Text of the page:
Leadership, Values, Well-being

THE SPIRITUALITY OF LEADERSHIP

Over recent years there seems to have been a growing awareness and interest in the spiritual aspects of leadership. And this interest is not just limited to religious and benevolent organizations. It’s also appearing in corporate and business sectors.

It seems to me that the beginnings of such interest may have been seeded in the 1970 publication of an essay by management consultant Robert Greenleaf entitled, The Servant as Leader. Greenleaf proposed leaders, including business leaders, should focus on being a servant first. He claimed the following criteria for effective leadership: “Do those served grow as persons? Do they while being served become healthier, wiser, freer, more autonomous, more likely themselves to become servant?”

In fact, Greenleaf’s emphasis strongly echoes the teaching of many recognised spiritual and religious leaders down through the ages. For example, Jesus said to his disciples just prior to his arrest and subsequent crucifixion: “You know that the rulers of the Gentiles lord it over them, and their great ones are tyrants over them. It will not be so among you; but whoever wishes to be great among you must be your servant.” (Matthew 20:25-26)

While the concept of leadership spirituality may not seem strange for religious organizations, how does it apply in the contemporary, secular, business world where traditional spiritual practices such as prayer and worship appear quite inappropriate?

To open this up I’ll share a couple of quotes from secular sources:

  • “Spiritual leadership is concerned with moral, transformational and ethical leadership and it defends integrity, goodness, honesty, teamwork, knowing, congruency, wholeness and interconnectedness.” (online research paper, “The effect of spiritual leadership on organizational learning capacity”, B. Aydin and A. Ceylan, quoting Dent et al., 2005)
  • “The essential elements of spirituality include: i) Transcendence of self which usually manifest in a sense of calling or destiny, and ii) belief that one’s activities have meaning and value beyond economic benefits or self-gratification.” (online Abstract ‘Spiritual Leadership in the workplace: Perspectives and theories, Yishuang Meng)

From both these insights we can infer that spiritual leadership in the workplace is not about dogma or religious practices (although some businesses may decide to provide spaces where employees can meditate and pray). Spiritual leadership is the kind of leadership that helps people discover and experience a sense of meaning and vocation in their roles. Ultimately all leadership is about creating a culture (either positive or negative!). Spiritual leadership is concerned with the creation of a culture that honours the transcultural values of respect, goodness, fairness, care and integrity whereby employees feel safe and experience growth and meaning in their work as they make a genuine contribution to not only their organization but also the lives of others.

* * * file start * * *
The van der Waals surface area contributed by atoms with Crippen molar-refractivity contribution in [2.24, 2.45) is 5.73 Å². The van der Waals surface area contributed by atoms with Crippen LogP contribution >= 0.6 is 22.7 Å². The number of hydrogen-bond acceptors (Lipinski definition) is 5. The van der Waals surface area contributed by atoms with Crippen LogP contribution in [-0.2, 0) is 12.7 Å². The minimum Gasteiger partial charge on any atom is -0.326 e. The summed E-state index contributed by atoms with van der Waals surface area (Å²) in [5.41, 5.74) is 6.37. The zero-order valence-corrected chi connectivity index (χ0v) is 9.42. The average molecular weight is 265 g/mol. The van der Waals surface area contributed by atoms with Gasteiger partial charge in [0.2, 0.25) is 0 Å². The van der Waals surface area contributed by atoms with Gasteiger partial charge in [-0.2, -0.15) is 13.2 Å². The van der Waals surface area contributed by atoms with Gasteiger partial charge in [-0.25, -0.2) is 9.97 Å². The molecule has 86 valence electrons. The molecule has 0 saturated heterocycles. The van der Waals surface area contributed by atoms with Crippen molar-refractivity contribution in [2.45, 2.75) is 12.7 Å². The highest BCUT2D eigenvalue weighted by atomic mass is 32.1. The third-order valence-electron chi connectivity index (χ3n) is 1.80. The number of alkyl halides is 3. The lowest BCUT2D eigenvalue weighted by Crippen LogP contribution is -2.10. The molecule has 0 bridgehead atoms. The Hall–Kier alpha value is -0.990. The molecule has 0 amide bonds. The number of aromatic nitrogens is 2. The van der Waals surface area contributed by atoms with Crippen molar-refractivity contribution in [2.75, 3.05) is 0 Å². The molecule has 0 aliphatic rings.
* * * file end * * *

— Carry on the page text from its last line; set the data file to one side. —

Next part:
Putting It Together

Several years ago when my colleague and I were the two state chaplains for UnitingCare Community Queensland, we developed an understanding of spirituality in the secular workplace as facilitating the spiritual quest that humans share by addressing these three existential questions:

  1. Whose Am I? – The search for connectedness and communion

How can I connect to the transcendent that provides the ‘ground of my being (Paul Tillich)’?  Traditionally, for societies in the Western and Arab worlds the answer has been sought through the monotheistic religions of Judaism, Christianity and Islam. (For myself, as a follower of Jesus, mine has been grounded in the life and teaching of Jesus Christ.) In Asia, via such Eastern religions and philosophies as Hinduism, Buddhism, Confucianism and Taoism – some of which are more philosophies than religions while others are pantheistic and/or polytheistic in nature. But spirituality is not the same as, or limited to, religion or philosophy. For example, the First Nations people of Australia traditionally find their sense of spiritual connectedness and communion with the natural environment. Earth is their Mother.

2. Who Am I?The search for identity and integrity

What are the beliefs and values that shape how I want to live? And from where can I find the power to live them out with integrity and grace?

3. Why Am I?The search for meaning and fulfilment

What is my life’s mission? What are the passions (consistent with my beliefs and values) that drive me, and what is the vision of a preferred future that draws me forward?

Every leader who has a genuine concern and care for their people brings a spiritual dimension to their role. If you’re such a leader (or aspire to be one) I invite you to reflect on the three above questions: Whose am I? Who am I? and Why am I? Take plenty of time to do so. Reflect deeply on your life and your leadership at work and in your personal world. (Remember, leadership is about influencing others, so in some sense we are all leaders whether or not we carry that title.)

So spend quality time meditating on those questions and write down your insights. Whether or not you see yourself as a religious person or a person of faith, maybe consider asking God (or if you prefer, the Unknown Source of All) to guide you. I’m sure you will be blessed in the journey!

By Graham Beattie

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